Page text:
May 7, 2020
On April 27, 2020, a divided Supreme Court held in Georgia v. Public.Resource.Org, Inc. that Copyright protection does not extend to the annotations contained in Georgia’s official annotated code. 590 U.S. ___, No. 18-1150, 2020 WL 1978707, at *3 (U.S. Apr. 27, 2020). The “government edicts” doctrine, the Court held, puts Georgia’s annotations outside the reach of copyright protection because they are created by an arm of the Georgia legislature acting in the course of its legislative duties. Id.
The Official Code of Georgia Annotated (“OCGA”) includes the text of every Georgia statute currently in force. Public.Resource.Org, 2020 WL 1978707, at *3. At issue in this case is a set of annotations that appear beneath each statutory provision, which includes summaries of judicial decisions applying a given provision, pertinent opinions of the state attorney general, a list of related law review articles and similar reference materials, and information about the origins of the statutory text. Id.
A state entity established by the Georgia Legislature, called the Code Revision Commission, assembles the OCGA. Id. Pursuant to a work-for-hire agreement with the Commission, Matthew Bender & Co., Inc., a division of the LexisNexis Group, prepared the annotations in the current OCGA in the first instance. Id. at *4.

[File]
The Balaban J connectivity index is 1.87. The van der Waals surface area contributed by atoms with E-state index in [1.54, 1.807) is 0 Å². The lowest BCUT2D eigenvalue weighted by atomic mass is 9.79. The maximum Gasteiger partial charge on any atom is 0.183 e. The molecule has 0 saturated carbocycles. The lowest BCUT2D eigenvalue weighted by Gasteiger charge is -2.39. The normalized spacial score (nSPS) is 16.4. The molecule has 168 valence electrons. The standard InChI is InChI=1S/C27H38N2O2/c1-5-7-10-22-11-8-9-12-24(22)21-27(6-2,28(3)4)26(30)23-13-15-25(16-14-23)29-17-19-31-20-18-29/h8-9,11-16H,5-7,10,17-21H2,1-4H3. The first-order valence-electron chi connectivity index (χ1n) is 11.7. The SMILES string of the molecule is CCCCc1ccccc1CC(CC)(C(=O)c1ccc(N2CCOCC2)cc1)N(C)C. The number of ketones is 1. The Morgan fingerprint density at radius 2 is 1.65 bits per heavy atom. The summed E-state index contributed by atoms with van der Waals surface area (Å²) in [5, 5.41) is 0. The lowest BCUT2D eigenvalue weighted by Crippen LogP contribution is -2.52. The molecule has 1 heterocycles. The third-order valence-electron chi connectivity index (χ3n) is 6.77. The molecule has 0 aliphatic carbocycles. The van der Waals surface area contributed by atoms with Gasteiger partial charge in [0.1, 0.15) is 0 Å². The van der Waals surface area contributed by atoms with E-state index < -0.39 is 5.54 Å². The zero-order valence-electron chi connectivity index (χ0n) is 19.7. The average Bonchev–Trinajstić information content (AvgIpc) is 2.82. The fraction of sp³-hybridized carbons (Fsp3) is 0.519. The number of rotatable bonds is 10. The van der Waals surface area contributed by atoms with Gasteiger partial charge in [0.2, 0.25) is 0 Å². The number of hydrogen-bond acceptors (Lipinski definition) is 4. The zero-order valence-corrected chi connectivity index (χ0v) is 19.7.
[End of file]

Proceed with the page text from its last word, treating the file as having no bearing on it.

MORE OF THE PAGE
Public.Resource.Org is a nonprofit organization that aims to facilitate public access to government records and legal materials. Id. Without permission, Public.Resource.Org posted a digital version of the OCGA on various websites and distributed copies of the OCGA to a number of organizations and Georgia officials. Id.
The Commission sued Public.Resource.Org on behalf of the Georgia Legislature and the State of Georgia for infringement of its copyright in the annotations. Id. Georgia did not contend that its state laws were subject to copyright protection. Public.Resource.Org counterclaimed, seeking a declaratory judgment that the entire OCGA, including the annotations, fell in the public domain. Id.
The District Court sided with the Commission but the Eleventh Circuit reversed. In a 5-4 decision, with two dissenting opinions, the Supreme Court affirmed the Eleventh Circuit, albeit for reasons distinct from those relied on by the Court of Appeals. The Supreme Court held that the annotations in Georgia’s Official Code are ineligible for copyright protection.
The Government Edicts Doctrine
This case is the Supreme Court’s most detailed discussion of the so-called “government edicts” doctrine in more than a century. The government edicts doctrine is a judicially created exception to copyright protection that originated in a trio of cases decided in the 19th century: Wheaton v. Peters, 33 U.S. 591 (1834); Banks v. Manchester, 128 U.S. 244 (1888); and Callaghan v. Myers, 128 U.S. 617 (1888). These cases, addressing works reporting court decisions, held that there can be no copyright in the opinions of the judges or in “whatever work they perform in their capacity as judges,” Banks, 128 U.S. at 253, but that the reporter had a copyright interest in the explanatory materials that the reporter had created himself, Callaghan, 128 U.S. at 647.